Investors are developing an appetite for Italian food. Food companies, that is.
Mostly family owned, makers of linguini, mozzarella, tomato puree and other Italian fare traditionally have shunned the stock market, turning instead to limited investments from private-equity firms for capital to expand. With new funds being created for food-related investing, that’s changing.
“Companies are beginning to exploit the potential of capital markets,” said Borsa Italiana Chief Executive Officer Raffaele Jerusalmi at an event in Milan. Recent initial public offerings of Massimo Zanetti Beverage Group SpA, the world’s fifth-largest coffee maker, and Masi Agricola SpA, which makes wines including Amarone, show “a clear and strong turnaround in this trend,” he said.
While some 54,000 Italian food and beverage businesses generate 134 billion euros ($148 billion) of annual sales -- it’s the country’s second-largest manufacturing industry -- only 4 percent of the firms listed on the Italian stock exchange are from that sector. Well-known manufacturers such as Ferrero, producer of the Nutella hazelnut chocolate spread, and pasta maker Barilla aren’t publicly traded, while in France and Switzerland food giants such as yogurt maker Danone and Nestle SA are listed.
More than 400 Italian food and beverage companies are estimated to be potential candidates for a stock market listing, according to a study by Milan investor relations firm CDR Communication.
These companies have had earnings before interest, taxes, depreciation and amortization in the last 12 months, sales of more than 20 million euros each, and net debt-to-Ebitda ratio below six, according to CDR.
“There is a huge interest for the Italian food business from parties in the country and abroad, including the U.K., Swiss, French and Benelux investors,” said Federico Cellina, head of marketing and fundraising at Italian investment firm DeA Capital SpA. It set up the IDeA Taste of Italy food fund and is halfway to reaching a goal of raising 200 million euros from investors.
The fund made its first investment in May, when it bought Gruppo La Piadineria, a restaurant chain specialized in wraps made with thin Italian piadina flatbread, for 30 million euros. It’s in talks for a second deal in the wine industry as it seeks to make between eight and 12 investments in various segments of the Italian food industry.
Made in Italy
Eataly, the food and wine retail chain with stores in Italy and the U.S., and Mutti SpA, a Parma based-maker of tomato pulp and puree, are among companies that have said they may do an IPO to help finance growth.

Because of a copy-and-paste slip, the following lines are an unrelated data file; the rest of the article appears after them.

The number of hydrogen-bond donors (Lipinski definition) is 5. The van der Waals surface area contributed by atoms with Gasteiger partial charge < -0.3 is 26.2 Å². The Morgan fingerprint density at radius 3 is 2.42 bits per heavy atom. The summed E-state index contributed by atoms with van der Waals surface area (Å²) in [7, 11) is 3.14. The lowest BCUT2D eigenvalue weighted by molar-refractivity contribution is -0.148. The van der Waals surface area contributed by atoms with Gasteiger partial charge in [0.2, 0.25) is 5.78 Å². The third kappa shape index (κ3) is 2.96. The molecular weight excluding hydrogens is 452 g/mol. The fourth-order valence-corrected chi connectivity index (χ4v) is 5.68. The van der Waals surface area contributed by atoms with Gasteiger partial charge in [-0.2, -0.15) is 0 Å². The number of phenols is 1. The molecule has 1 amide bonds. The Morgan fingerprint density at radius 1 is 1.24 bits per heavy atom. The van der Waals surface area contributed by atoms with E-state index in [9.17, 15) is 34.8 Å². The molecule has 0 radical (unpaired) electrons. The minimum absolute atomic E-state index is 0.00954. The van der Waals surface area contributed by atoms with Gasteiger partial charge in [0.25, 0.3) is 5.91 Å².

“The idea that small is beautiful is somehow rooted in Italian culture and mentality,” said CEO Francesco Mutti. “The country’s food sector has to understand that being ‘Made in Italy’ is not enough to be competitive. A consolidation process is needed to finance R&D and sustain profitability.”
Some in the industry remain skeptical about going public. Andrea Rigoni, CEO of Rigoni di Asiago, a maker of organic jam, honey and chocolate spreads, says an IPO is “a means and not an end.” The priorities for companies “should be on structural growth, quality and supply chain relations.”
Still, future funding options for Rigoni may include an investment from a private equity fund or a new financial partner alongside Fondo Italiano di Investimento, which currently owns more than 35 percent. “There are many candidates, another indication of the appeal of top-product food players.”
Nuova Castelli, a maker of specialty Italian cheese, also opted for a private investor -- Charterhouse Capital Partners -- before considering an IPO.
CEO Luigi Fici said the private equity firm “was the right choice as they don’t have speculative interests and are committed and aligned with our goals.” That investment helped the company fund an acquisition in Poland, he said.
“The sector is ripe with opportunity as smaller companies seek to build critical mass through aggregations and funding from financial investors,” said Fabio Cappelletti, a lawyer at Milan law firm hi.lex, which specializes in the so-called three Fs of Made in Italy -- food, fashion and furniture.
“Even smaller companies have major international growth potential if they have exportable products, strong management, and know how.”
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